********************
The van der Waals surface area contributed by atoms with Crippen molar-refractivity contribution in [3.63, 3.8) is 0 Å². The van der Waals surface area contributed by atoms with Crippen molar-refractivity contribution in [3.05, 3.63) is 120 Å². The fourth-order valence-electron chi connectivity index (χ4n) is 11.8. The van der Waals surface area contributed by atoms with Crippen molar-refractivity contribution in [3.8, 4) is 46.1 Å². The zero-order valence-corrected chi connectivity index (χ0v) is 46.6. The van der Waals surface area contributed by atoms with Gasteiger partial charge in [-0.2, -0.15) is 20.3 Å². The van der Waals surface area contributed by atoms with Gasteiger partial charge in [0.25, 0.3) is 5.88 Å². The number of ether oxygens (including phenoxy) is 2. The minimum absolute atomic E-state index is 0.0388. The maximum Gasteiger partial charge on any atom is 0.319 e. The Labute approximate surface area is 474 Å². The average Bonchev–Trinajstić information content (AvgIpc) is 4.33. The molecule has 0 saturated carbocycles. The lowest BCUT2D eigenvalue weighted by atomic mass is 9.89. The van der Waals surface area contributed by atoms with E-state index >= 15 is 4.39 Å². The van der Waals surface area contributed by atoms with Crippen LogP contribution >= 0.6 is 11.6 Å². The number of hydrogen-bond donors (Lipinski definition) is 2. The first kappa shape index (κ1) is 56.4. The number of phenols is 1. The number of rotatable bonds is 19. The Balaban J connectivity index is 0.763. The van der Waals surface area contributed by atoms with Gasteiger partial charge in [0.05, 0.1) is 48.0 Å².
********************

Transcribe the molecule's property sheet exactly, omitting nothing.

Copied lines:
The van der Waals surface area contributed by atoms with Crippen molar-refractivity contribution in [3.63, 3.8) is 0 Å². The van der Waals surface area contributed by atoms with Crippen molar-refractivity contribution in [3.05, 3.63) is 120 Å². The fourth-order valence-electron chi connectivity index (χ4n) is 11.8. The van der Waals surface area contributed by atoms with Crippen molar-refractivity contribution in [3.8, 4) is 46.1 Å². The zero-order valence-corrected chi connectivity index (χ0v) is 46.6. The van der Waals surface area contributed by atoms with Gasteiger partial charge in [-0.2, -0.15) is 20.3 Å². The van der Waals surface area contributed by atoms with Gasteiger partial charge in [0.25, 0.3) is 5.88 Å². The number of ether oxygens (including phenoxy) is 2. The minimum absolute atomic E-state index is 0.0388. The maximum Gasteiger partial charge on any atom is 0.319 e. The Labute approximate surface area is 474 Å². The average Bonchev–Trinajstić information content (AvgIpc) is 4.33. The molecule has 0 saturated carbocycles. The lowest BCUT2D eigenvalue weighted by atomic mass is 9.89. The van der Waals surface area contributed by atoms with E-state index >= 15 is 4.39 Å². The van der Waals surface area contributed by atoms with Crippen LogP contribution >= 0.6 is 11.6 Å². The number of hydrogen-bond donors (Lipinski definition) is 2. The first kappa shape index (κ1) is 56.4. The number of phenols is 1. The number of rotatable bonds is 19. The Balaban J connectivity index is 0.763. The van der Waals surface area contributed by atoms with Gasteiger partial charge in [0.05, 0.1) is 48.0 Å².